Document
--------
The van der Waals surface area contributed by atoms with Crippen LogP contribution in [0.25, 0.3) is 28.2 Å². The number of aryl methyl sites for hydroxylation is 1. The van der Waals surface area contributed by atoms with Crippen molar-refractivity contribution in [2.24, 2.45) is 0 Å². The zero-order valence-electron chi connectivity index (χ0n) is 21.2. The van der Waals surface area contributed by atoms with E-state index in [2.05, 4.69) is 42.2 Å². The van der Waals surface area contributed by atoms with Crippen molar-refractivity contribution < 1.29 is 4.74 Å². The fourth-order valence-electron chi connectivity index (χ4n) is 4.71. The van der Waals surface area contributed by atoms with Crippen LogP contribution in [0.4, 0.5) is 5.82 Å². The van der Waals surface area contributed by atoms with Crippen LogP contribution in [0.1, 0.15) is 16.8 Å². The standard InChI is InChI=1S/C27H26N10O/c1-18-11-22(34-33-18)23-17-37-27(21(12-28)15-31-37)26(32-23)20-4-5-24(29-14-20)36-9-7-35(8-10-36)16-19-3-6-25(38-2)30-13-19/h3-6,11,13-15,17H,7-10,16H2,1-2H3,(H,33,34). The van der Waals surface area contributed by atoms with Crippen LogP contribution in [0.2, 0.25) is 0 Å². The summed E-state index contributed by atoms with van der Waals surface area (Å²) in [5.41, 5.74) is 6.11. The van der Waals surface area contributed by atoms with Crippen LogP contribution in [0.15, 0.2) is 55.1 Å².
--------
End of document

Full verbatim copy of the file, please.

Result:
The van der Waals surface area contributed by atoms with Crippen LogP contribution in [0.25, 0.3) is 28.2 Å². The number of aryl methyl sites for hydroxylation is 1. The van der Waals surface area contributed by atoms with Crippen molar-refractivity contribution in [2.24, 2.45) is 0 Å². The zero-order valence-electron chi connectivity index (χ0n) is 21.2. The van der Waals surface area contributed by atoms with E-state index in [2.05, 4.69) is 42.2 Å². The van der Waals surface area contributed by atoms with Crippen molar-refractivity contribution < 1.29 is 4.74 Å². The fourth-order valence-electron chi connectivity index (χ4n) is 4.71. The van der Waals surface area contributed by atoms with Crippen LogP contribution in [0.4, 0.5) is 5.82 Å². The van der Waals surface area contributed by atoms with Crippen LogP contribution in [0.1, 0.15) is 16.8 Å². The standard InChI is InChI=1S/C27H26N10O/c1-18-11-22(34-33-18)23-17-37-27(21(12-28)15-31-37)26(32-23)20-4-5-24(29-14-20)36-9-7-35(8-10-36)16-19-3-6-25(38-2)30-13-19/h3-6,11,13-15,17H,7-10,16H2,1-2H3,(H,33,34). The van der Waals surface area contributed by atoms with Crippen LogP contribution in [0.2, 0.25) is 0 Å². The summed E-state index contributed by atoms with van der Waals surface area (Å²) in [5.41, 5.74) is 6.11. The van der Waals surface area contributed by atoms with Crippen LogP contribution in [0.15, 0.2) is 55.1 Å².